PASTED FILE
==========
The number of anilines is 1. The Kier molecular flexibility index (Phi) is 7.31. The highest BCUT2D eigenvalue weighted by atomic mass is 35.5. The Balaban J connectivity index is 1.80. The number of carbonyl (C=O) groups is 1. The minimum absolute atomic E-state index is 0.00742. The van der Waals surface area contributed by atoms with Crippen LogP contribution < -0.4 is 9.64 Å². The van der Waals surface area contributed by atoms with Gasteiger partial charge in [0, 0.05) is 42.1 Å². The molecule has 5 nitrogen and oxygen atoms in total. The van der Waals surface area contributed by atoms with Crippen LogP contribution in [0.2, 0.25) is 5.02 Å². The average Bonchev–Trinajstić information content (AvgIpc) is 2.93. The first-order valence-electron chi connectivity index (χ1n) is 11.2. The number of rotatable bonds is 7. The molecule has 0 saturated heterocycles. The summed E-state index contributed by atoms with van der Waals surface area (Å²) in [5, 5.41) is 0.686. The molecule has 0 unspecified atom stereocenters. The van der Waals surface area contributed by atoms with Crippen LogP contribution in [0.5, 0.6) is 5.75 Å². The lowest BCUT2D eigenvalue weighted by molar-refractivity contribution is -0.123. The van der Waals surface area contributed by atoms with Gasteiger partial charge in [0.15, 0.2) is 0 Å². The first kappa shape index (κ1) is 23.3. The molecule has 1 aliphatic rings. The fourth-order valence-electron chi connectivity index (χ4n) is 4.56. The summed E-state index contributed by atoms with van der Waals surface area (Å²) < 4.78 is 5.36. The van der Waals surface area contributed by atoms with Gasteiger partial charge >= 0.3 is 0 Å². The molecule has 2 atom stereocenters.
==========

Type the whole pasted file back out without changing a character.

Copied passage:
The number of anilines is 1. The Kier molecular flexibility index (Phi) is 7.31. The highest BCUT2D eigenvalue weighted by atomic mass is 35.5. The Balaban J connectivity index is 1.80. The number of carbonyl (C=O) groups is 1. The minimum absolute atomic E-state index is 0.00742. The van der Waals surface area contributed by atoms with Crippen LogP contribution < -0.4 is 9.64 Å². The van der Waals surface area contributed by atoms with Gasteiger partial charge in [0, 0.05) is 42.1 Å². The molecule has 5 nitrogen and oxygen atoms in total. The van der Waals surface area contributed by atoms with Crippen LogP contribution in [0.2, 0.25) is 5.02 Å². The average Bonchev–Trinajstić information content (AvgIpc) is 2.93. The first-order valence-electron chi connectivity index (χ1n) is 11.2. The number of rotatable bonds is 7. The molecule has 0 saturated heterocycles. The summed E-state index contributed by atoms with van der Waals surface area (Å²) in [5, 5.41) is 0.686. The molecule has 0 unspecified atom stereocenters. The van der Waals surface area contributed by atoms with Crippen LogP contribution in [0.5, 0.6) is 5.75 Å². The lowest BCUT2D eigenvalue weighted by molar-refractivity contribution is -0.123. The van der Waals surface area contributed by atoms with Gasteiger partial charge in [0.15, 0.2) is 0 Å². The first kappa shape index (κ1) is 23.3. The molecule has 1 aliphatic rings. The fourth-order valence-electron chi connectivity index (χ4n) is 4.56. The summed E-state index contributed by atoms with van der Waals surface area (Å²) < 4.78 is 5.36. The van der Waals surface area contributed by atoms with Gasteiger partial charge >= 0.3 is 0 Å². The molecule has 2 atom stereocenters.